Also, the notion of evolution suggests that things weren't created perfectly (which they must have been, if a perfect and benevolent god created them). Instead, organisms must adapt and evolve. This is linked to why Galileo got busted for observing sunspots on the sun (meaning that there are imperfections on the sun, something which generally represents light/godliness) as well as suggesting that the Earth (and consequently, humanity) isn't the centre of the universe.

 

So science as we know it already had a bad name according to religion, from its very beginnings. The crusade against evolution by Intelligent Design is just the contemporary manifestation of an age-old battle.

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I saw this the other day. The snakes are evolving to become a predator of the poison toads in a mere 70 years.

 

Snakes bite back at poison toads

 

Cane toads were introduced to Australia in 1935

Snakes in Australia have evolved to counter the threat of invasive, poisonous cane toads, scientists have found.

The toads (Bufo marinus) were only introduced in the 1930s but have already overwhelmed the local wildlife in Queensland with their rapid reproduction and toxic flesh, which kills many predators foolish enough to make them a meal.

 

But for two species of snake, at least, natural selection has produced a defence: the snakes have developed relatively smaller heads and longer bodies.

 

In essence, the reduced gape of the animals limits their ability to eat the toads likely to do them the most damage.

 

"It's nice to see that Nature's looking after itself." Dr Ben Phillips, University of Sydney.

 

"We've got large lizards, such as monitor lizards, that seem to die after eating cane toads; a lot of our snakes after eating them will die," explained Dr Ben Phillips, of the University of Sydney.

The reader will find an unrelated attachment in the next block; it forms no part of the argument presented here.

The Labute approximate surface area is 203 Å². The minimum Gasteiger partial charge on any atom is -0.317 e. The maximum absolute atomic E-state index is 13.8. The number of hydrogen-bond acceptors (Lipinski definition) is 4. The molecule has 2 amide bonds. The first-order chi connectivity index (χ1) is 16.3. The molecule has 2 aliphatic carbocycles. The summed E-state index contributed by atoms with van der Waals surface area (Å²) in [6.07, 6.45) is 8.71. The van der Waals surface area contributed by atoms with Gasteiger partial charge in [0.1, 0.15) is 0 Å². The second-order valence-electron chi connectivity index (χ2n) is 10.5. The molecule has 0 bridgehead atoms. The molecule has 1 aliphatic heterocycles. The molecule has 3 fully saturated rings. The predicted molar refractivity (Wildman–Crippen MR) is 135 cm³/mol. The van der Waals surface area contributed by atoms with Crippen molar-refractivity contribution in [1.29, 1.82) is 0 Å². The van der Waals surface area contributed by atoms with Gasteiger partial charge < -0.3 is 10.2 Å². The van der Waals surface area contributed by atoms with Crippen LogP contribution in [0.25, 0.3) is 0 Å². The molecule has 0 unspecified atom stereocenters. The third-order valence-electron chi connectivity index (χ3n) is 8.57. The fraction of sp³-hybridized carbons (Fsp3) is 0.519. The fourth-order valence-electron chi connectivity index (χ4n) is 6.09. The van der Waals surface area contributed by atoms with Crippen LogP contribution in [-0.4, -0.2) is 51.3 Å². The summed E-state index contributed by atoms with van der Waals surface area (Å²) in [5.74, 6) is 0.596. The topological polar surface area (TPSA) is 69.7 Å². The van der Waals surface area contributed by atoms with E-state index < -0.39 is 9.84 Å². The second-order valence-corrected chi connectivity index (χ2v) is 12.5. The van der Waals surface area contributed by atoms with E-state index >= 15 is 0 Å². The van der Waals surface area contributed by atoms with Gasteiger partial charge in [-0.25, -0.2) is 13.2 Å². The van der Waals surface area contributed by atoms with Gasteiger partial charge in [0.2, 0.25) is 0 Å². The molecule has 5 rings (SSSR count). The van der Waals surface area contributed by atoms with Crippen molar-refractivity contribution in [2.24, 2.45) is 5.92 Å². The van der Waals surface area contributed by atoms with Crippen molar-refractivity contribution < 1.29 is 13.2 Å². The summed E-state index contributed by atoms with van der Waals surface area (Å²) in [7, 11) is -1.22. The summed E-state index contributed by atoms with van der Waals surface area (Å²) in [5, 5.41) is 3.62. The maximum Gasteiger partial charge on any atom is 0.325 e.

"All the native frog-eating creatures in Australia, and the native cat that we have, are disappearing quite dramatically from areas where cane toads are turning up," he told the BBC World Service's Science In Action programme.

 

"Basically, large predators that would normally eat frogs are succumbing to cane toads quite dramatically."

 

Quick adaptation

 

The cane toad was introduced in 1935 to help control a crop pest, but has since become a nuisance itself.

 

Its range in Queensland has steadily expanded and the toad is now moving into New South Wales and the Northern Territory.

 

The way the two species of snake have adapted to cope with this challenge has been described as a classic example of "contemporary evolution".

 

The red-bellied black snake (Pseudechis porphyriacus) and the green tree snake (Dendrelaphis punctulatus) are highly susceptible to toad toxins.

 

And the presence of Bufo marinus has imposed an immense selection pressure on their populations.

 

"One of the ways the snakes seem to be fighting back is by changing their body shape. Basically, their heads have got smaller relative to their bodies (or their bodies have got bigger relative to their heads; whichever way you want to think about it)," said Dr Phillips.

 

"If a snake's got a small head, it's going to be able to eat a much smaller prey item."

 

"What that means is that because snakes eat their prey whole and the size of meal is entirely dependent on the size of its head; if a snake's got a small head, it's only going to be able to eat a small prey item.